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Is the EmDrive Pseudoscience?

The question of demarcation is an interesting and important one in the philosophy of science. It is, essentially: What is science? Where do we draw the line between science and pseudoscience? I think that question is based on a false premise, namely that a sharp division exists. I don’t think there is a sharp line but rather a gray area. On the other hand there are clearly some things that are pseudoscience and others that are science. So, in the cases where the distinction exists, how do we tell them apart?

David Koepsell, in the adjacent article, has given one suggestion: The pursuit of a claim moves from science to pseudoscience when the claim has been falsified. So far, so good. Clearly, if the claim is capable of being shown false and then has been demonstrated to be false, any continued pursuit is problematic at best. But does this test always work? Alas, the answer is no.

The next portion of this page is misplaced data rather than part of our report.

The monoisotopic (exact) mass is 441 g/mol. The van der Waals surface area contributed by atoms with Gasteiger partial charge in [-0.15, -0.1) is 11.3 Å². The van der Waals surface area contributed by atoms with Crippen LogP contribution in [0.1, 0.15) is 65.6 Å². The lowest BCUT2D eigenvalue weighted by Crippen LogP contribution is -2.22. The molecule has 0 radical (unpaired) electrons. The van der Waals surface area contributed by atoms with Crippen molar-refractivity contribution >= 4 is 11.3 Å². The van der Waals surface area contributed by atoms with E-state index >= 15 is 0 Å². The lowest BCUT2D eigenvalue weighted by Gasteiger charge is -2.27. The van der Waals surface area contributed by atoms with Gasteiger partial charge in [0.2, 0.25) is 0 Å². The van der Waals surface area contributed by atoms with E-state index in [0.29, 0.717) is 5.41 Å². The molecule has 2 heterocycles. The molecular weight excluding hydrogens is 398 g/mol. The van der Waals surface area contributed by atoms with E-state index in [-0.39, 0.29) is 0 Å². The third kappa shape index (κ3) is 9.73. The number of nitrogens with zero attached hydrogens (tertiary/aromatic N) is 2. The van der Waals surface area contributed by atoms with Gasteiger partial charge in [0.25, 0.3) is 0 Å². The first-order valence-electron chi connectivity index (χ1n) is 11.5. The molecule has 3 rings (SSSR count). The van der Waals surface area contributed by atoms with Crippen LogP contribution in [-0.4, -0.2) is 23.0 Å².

Let’s take the EmDrive as an example. Looking at the most recent publication mentioned by Koepsell from the group in Germany (http://arc.aiaa. org/doi/abs/10.2514/6.2015-4083), we see in their abstract an observed thrust of about twenty micronewtons (μN). This is the force of gravity on a mass of about two milligrams, or the weight of a small mosquito. In the abstract of the paper we read: “. . . we do observe thrusts close to the actual predictions after eliminating many possible error sources that should warrant further investigation into the phenomena.” Looks good, doesn’t it? But take another look at that excerpt from the abstract. We’ll start with the preceding sentence, which says:

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